The question in Kabul: to rebuild or start afresh?
Three decades of almost constant war and crushing poverty have left much of the Afghan capital in a pitiable, almost uninhabitable state. Instead of rebuilding it, argue top Afghan leaders, why not start anew?
The plan goes like this: leave some of the most shattered neighborhoods as a silent monument to the horrors of war, and use millions of dollars of pledged foreign aid money to create a new Kabul on largely empty land to the north of the present-day city.
The original Kabul will hardly disappear for good, top officials involved in the planning phase insist. "Since the old Kabul is a souvenir of our forefathers and a symbol of our heritage, we do want to save it and rebuild," says Amin Farhang, the minister of reconstruction.
But with refugees flooding back from neighboring Pakistan and Iran, he adds, "the population of Kabul is increasing day by day, and we need more space and more houses for people to live in."
As in other cities around the world that were largely destroyed in wars or by natural disasters, there is controversy over how to shape Kabul's future.
Some European cities - like Warsaw and Frankfurt - meticulously rebuilt entire neighborhoods as they had stood before World War II. Other places, like Hiroshima, Berlin, and London, left bombed-out buildings amid reconstructed neighborhoods so the residents would never forget what happened there.
In Kabul, residents, too, are divided. Some remember the days when its peaceful streets were lined with colorful bazaars, fine old homes, and leafy trees that swayed in the breezes blowing off nearby snow-capped mountains.
Called the "Paris of the East," Kabul was a popular stopping-off point with travelers in Asia, who raved about its fine architecture and charming ambience.
"This is our fathers' town, our grandfathers' town and it was their fathers' town before that," says Managarai Fawadi, a policeman patrolling the rubble-lined streets of Darul Aman, the southwestern district of Kabul that was largely reduced to ruins. "It may be a disaster, but it is a reminder of our history. We never want to forget it or leave it."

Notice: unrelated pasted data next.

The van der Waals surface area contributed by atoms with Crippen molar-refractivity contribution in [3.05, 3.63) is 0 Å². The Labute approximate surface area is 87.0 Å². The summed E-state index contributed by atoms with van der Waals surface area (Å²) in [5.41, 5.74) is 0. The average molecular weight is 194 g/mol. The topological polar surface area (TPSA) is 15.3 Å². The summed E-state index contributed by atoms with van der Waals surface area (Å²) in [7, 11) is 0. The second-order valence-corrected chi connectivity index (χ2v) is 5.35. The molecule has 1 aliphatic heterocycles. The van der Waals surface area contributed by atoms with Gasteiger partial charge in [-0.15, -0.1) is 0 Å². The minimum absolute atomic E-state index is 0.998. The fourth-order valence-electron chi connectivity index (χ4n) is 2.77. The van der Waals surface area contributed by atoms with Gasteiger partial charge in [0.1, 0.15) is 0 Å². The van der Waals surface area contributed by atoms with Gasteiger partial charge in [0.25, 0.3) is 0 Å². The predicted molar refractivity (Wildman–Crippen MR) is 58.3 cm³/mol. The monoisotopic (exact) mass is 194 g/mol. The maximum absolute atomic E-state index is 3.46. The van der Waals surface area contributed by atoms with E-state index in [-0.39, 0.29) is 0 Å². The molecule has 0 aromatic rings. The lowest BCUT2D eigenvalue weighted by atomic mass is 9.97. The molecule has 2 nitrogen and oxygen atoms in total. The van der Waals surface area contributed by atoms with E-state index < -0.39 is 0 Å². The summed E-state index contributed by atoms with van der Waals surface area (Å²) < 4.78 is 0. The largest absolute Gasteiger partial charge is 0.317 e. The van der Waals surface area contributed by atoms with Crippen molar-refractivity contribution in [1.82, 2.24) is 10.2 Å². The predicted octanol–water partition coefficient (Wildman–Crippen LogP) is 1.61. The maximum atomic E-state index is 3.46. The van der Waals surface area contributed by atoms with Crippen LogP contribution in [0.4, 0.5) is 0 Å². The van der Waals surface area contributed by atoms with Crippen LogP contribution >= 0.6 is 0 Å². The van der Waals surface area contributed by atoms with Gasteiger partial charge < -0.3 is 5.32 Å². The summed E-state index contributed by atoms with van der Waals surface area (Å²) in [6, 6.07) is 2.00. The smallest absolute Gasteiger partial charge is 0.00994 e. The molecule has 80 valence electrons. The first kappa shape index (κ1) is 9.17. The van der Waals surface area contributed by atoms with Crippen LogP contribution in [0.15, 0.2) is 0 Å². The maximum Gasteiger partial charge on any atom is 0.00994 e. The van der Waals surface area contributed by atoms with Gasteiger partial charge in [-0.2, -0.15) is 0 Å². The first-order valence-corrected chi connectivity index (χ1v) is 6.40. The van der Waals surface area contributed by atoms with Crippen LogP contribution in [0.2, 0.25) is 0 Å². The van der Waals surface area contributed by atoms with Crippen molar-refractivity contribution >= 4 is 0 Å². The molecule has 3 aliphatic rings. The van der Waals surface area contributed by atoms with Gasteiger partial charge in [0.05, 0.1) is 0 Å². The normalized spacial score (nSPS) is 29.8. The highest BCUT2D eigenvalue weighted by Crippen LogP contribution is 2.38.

The hullabaloo is such that city officials refuse to discuss actual plans, saying the idea is still in its formulation phase.
"These are still only thoughts and plans," says Mayor Mohammed Anwar Jekdelek. "They may not ever go through."
But urban planners and construction experts argue that something must be done to give residents a livable city. Hospitals and schools function with little or no electricity. Major government offices and housing complexes have gaping holes where rockets crashed through the outer structure.
Plus, with limited aid funds at the Afghan government's disposal, there's growing evidence that rebuilding the worst-hit neighborhoods may cost as much as 50 percent more than simply starting over.
Digging through the rubble to replace damaged sewage and electrical lines isn't cost-effective, especially if there is land available to develop new communities, says Engineer Ahmed Shah, who runs the Freedom Construction Company, a local firm that has already rebuilt roads, bridges, and schools with money from the US government and other sources.
Meanwhile, centuries-old neighborhoods perched on mountains have seen less war damage but are seriously deteriorated and out of date. There's no running water, central sewage, or heating systems and few cables that bring electricity or phone lines.
Another problem in Kabul: none of the city currently has central heating, meaning construction teams would have to submerge gas lines or electrical cables beneath war damaged roadways, which bombs have left structurally insecure.
Many Kabul residents welcome the plan to rebuild, saying gleaming new neighborhoods would help attract much-needed foreign investment for industry and tourism.
"We would benefit from building a whole new city, like they did in Islamabad," Mr. Shah says, referring to the capital of neighboring Pakistan, which was opened in 1963 after the southern city of Karachi became too unwieldy to serve as that nation's federal hub.
"It's a good idea," agrees Jan Mohammed, who repairs metal doors in a building that has half collapsed over his workshop. "The unfortunate days are over, and now it is time to build a new Afghanistan."